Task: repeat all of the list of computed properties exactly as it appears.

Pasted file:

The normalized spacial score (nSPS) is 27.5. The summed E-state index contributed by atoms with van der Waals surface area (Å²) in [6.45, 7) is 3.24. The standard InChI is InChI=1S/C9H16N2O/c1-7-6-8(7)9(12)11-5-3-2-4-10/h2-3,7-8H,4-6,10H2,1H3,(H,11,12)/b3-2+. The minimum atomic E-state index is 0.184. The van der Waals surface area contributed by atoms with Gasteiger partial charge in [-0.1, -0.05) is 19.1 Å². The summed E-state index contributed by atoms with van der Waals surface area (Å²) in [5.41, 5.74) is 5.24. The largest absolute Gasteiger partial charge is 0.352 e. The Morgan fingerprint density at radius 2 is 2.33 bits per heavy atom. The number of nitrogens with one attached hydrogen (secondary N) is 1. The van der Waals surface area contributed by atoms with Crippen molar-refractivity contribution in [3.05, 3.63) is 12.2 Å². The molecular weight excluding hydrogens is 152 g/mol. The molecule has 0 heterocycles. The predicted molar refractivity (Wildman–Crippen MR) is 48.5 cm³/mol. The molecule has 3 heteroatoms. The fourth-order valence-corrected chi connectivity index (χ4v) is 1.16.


The normalized spacial score (nSPS) is 27.5. The summed E-state index contributed by atoms with van der Waals surface area (Å²) in [6.45, 7) is 3.24. The standard InChI is InChI=1S/C9H16N2O/c1-7-6-8(7)9(12)11-5-3-2-4-10/h2-3,7-8H,4-6,10H2,1H3,(H,11,12)/b3-2+. The minimum atomic E-state index is 0.184. The van der Waals surface area contributed by atoms with Gasteiger partial charge in [-0.1, -0.05) is 19.1 Å². The summed E-state index contributed by atoms with van der Waals surface area (Å²) in [5.41, 5.74) is 5.24. The largest absolute Gasteiger partial charge is 0.352 e. The Morgan fingerprint density at radius 2 is 2.33 bits per heavy atom. The number of nitrogens with one attached hydrogen (secondary N) is 1. The van der Waals surface area contributed by atoms with Crippen molar-refractivity contribution in [3.05, 3.63) is 12.2 Å². The molecular weight excluding hydrogens is 152 g/mol. The molecule has 0 heterocycles. The predicted molar refractivity (Wildman–Crippen MR) is 48.5 cm³/mol. The molecule has 3 heteroatoms. The fourth-order valence-corrected chi connectivity index (χ4v) is 1.16.